Disney says it’s done a whole lot of research into what “moms” want their kids to see when their kids watch TV. What they say they’ve learned is that moms with kids between the ages and 2 and 7 don’t expect their kids to learn academic skills from TV, but they do want them to learn life lessons.
Call me kooky, but I didn’t realize TV shows had to be either about how to get along with others or about learning letters.
Because if you’re making a TV show for kids, even a show that has an academic element, you still need to tell a story, a good story. Stories for kids tend to be about how people treat each other.
Carolina Lightcap, president of Disney Channels Worldwide, is quoted in the New York Times as saying about moms, “They don’t honestly think kids are going to learn how to read from watching a TV show.”
Um, yeah. Learning to read takes a really long time and happens in many different ways for different kids. That doesn’t mean I don’t like a little letter recognition in the TV shows my kids watch.
The Wall Street Journal story on the new Disney Channel notes that Disney researchers “found that when parents were asked what they most want for their children, the most popular reply was for them to be happy.”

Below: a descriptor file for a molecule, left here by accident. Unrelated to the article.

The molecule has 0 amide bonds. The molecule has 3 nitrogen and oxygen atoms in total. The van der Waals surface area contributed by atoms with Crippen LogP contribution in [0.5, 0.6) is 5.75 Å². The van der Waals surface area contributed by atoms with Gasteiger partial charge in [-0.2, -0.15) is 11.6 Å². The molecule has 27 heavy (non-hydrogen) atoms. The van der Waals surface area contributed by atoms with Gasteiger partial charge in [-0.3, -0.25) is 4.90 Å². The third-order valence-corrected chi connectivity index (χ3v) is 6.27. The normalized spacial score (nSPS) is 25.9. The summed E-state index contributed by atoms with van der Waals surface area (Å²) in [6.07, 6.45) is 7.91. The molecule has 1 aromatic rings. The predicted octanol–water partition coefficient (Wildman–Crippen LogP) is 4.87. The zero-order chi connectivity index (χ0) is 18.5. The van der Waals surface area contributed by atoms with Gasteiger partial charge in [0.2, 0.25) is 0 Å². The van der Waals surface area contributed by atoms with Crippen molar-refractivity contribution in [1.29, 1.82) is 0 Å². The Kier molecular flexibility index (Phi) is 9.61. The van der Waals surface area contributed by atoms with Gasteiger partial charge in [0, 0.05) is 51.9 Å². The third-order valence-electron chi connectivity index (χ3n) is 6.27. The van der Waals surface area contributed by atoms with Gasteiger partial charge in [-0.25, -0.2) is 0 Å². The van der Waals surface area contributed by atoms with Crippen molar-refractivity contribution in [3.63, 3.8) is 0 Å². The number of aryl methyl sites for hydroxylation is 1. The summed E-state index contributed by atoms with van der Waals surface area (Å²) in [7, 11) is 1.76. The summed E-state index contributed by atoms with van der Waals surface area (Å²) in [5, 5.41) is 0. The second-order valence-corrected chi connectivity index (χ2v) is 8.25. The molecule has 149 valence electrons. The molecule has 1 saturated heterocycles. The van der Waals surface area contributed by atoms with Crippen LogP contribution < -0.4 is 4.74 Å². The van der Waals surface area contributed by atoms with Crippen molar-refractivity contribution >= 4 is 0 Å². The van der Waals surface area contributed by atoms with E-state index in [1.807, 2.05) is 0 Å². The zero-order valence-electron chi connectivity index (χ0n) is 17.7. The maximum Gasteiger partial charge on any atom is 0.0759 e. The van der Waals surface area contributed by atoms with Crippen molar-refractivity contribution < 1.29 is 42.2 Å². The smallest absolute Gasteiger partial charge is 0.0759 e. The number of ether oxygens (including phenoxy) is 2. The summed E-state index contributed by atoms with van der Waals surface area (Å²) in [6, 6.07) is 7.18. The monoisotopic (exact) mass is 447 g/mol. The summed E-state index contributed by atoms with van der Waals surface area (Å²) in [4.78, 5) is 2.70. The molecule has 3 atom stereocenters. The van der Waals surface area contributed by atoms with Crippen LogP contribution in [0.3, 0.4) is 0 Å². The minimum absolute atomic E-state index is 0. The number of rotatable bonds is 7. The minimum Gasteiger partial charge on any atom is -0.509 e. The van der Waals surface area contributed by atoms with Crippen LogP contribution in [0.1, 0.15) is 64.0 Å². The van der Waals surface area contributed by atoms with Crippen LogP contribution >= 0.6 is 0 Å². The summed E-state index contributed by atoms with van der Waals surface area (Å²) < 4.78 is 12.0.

Yes! We do want our kids to be happy. And we want them to read. For kids to be happy, to play, and to look at picture books, they can’t watch TV all the time!
Ultimately, I find Disney’s positioning cynical. On the one hand, they might be tapping into a cultural moment where parents might be getting ready to lay off the Kindergarten worksheets in favor of play time (granted, play time that teaches executive functioning, but still). On the other, Disney always has a larger corporate agenda. For example, there’s this from the Wall Street Journal story:
‘Disney says it will adjust “Mickey Mouse Clubhouse,” which teaches kids math, to make it less academic and more whimsical. “We’re trying to capture the essence of what a family feels like when they go to visit a Disney theme park for the first time,” says Gary Marsh, president of entertainment and chief creative officer at Disney Channels Worldwide.’
So, while I’m guessing plenty of the Disney shows will be fine, considering the reach the company has, it chills my heart to think that on the one hand Disney is saying “we want to tell great stories and teach kids how to get along,” and on the other they’ll be reconfiguring TV shows that parents rely on to get dinner made to initiate wee ones into a Disney theme park experience. Once again, we’ll all just have to vote with our remotes.
What are the TV rules in your house?